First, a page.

On 11 December 2012, the European Parliament voted in favour of the EU Council’s draft regulations establishing unitary patent (‘UP’) protection across the EU Member States (excluding Spain and Italy) using the enhanced co-operation procedure, which is to be overseen by a Unitary Patent Court.

On the same day, Advocate-General Bot issued his Opinion that the Court of Justice should dismiss Spain and Italy’s challenge to the Council’s authorisation of enhanced co-operation on the basis that the creation of intellectual property rights falls within the EU’s non-exclusive competences. If his Opinion is followed, the Unitary Patent Regulation will come into force once it is ratified by 13 contracting states (including the UK, Germany and France), making the pan-European patent right available from 1 January 2014.

The UP will co-exist with existing national patents and the centralised application system for European patents (EPs), creating the potential for three layers of patent protection. The European Patent Office will grant UPs with unitary effect for the territory of the 25 participating states at the patentee’s request. Applications for unitary effect must be in English, French or German or translated into one of those languages (the cost of which will be reimbursed), but no further translations will be required.

This is a welcome step considering that the current cost of patent registration in every EU country is €36,000, €23,000 of which goes on translation costs. The prohibitive costs of pan-European patent protection is an all too familiar barrier for SME and individual inventors which has contributed to China and the US outperforming Europe on creative output, according to figures from the World Intellectual Property Organisation. According to the European Commission, the new UP will cost between €980 and €2,380, broadly in line with the average cost of a US patent (€1,850).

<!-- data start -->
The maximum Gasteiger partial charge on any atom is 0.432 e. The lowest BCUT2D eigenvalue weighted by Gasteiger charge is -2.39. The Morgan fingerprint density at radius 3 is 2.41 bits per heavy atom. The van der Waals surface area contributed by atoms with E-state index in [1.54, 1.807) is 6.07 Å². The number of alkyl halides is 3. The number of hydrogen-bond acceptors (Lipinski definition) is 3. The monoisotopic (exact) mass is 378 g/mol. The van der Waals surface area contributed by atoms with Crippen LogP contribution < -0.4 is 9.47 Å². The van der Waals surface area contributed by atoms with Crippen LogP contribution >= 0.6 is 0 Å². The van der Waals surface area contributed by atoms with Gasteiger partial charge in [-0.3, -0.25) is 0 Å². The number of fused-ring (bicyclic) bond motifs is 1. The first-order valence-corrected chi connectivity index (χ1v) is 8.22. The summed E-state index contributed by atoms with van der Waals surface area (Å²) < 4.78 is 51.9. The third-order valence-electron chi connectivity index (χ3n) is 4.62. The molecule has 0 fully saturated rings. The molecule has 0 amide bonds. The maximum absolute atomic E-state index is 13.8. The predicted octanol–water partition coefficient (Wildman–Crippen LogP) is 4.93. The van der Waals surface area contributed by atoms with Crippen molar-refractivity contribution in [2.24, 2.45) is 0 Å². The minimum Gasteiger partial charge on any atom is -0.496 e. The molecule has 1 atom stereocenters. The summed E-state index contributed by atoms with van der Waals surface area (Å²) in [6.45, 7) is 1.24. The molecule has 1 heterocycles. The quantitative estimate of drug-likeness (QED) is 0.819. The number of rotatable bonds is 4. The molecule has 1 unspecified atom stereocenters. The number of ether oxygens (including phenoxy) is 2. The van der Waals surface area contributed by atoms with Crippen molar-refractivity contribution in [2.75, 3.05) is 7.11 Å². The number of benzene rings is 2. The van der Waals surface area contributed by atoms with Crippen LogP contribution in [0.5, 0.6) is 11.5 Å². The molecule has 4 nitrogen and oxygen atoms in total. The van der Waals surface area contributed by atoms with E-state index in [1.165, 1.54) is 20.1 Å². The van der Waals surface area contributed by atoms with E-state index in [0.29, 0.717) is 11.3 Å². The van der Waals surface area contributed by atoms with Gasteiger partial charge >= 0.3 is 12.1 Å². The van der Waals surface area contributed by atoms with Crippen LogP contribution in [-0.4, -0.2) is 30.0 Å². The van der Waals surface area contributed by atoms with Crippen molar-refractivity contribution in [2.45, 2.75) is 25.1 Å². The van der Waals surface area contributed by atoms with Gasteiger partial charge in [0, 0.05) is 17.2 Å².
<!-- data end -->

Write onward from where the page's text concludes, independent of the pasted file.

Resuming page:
Putting potential cost savings aside, there would be no obligation to follow the UP route. Applicants will be able to choose to have a UP or a collection of EPs or both (perhaps a UP for the 25 UP contracting states and an EP for Spain, Italy and the other non-EU but European Patent Convention signatories, including Switzerland and Turkey).

As part of the measures, a new Unified Patent Court (‘UPC’) will hear disputes over UPs and EPs, although there will be a 7 year transitional period applicable to the latter during which revocation or infringement actions may still be brought in national courts. While decisions of the UPC will apply in all participating Member States (in contrast to enforcement or revocation of the EP, which can currently involve multiple legal proceedings in various countries), the loss of jurisdiction for national patent courts to hear patent infringement claims is a particularly controversial part of the proposals.

Technology companies, for instance, are worried that it will play into the hands of patent trolls trying to monetise their patent portfolios.

This is a space to watch in 2013. It remains to be seen whether, and in what form, the UP will come to fruition and indeed how much of a stimulus it will prove to be.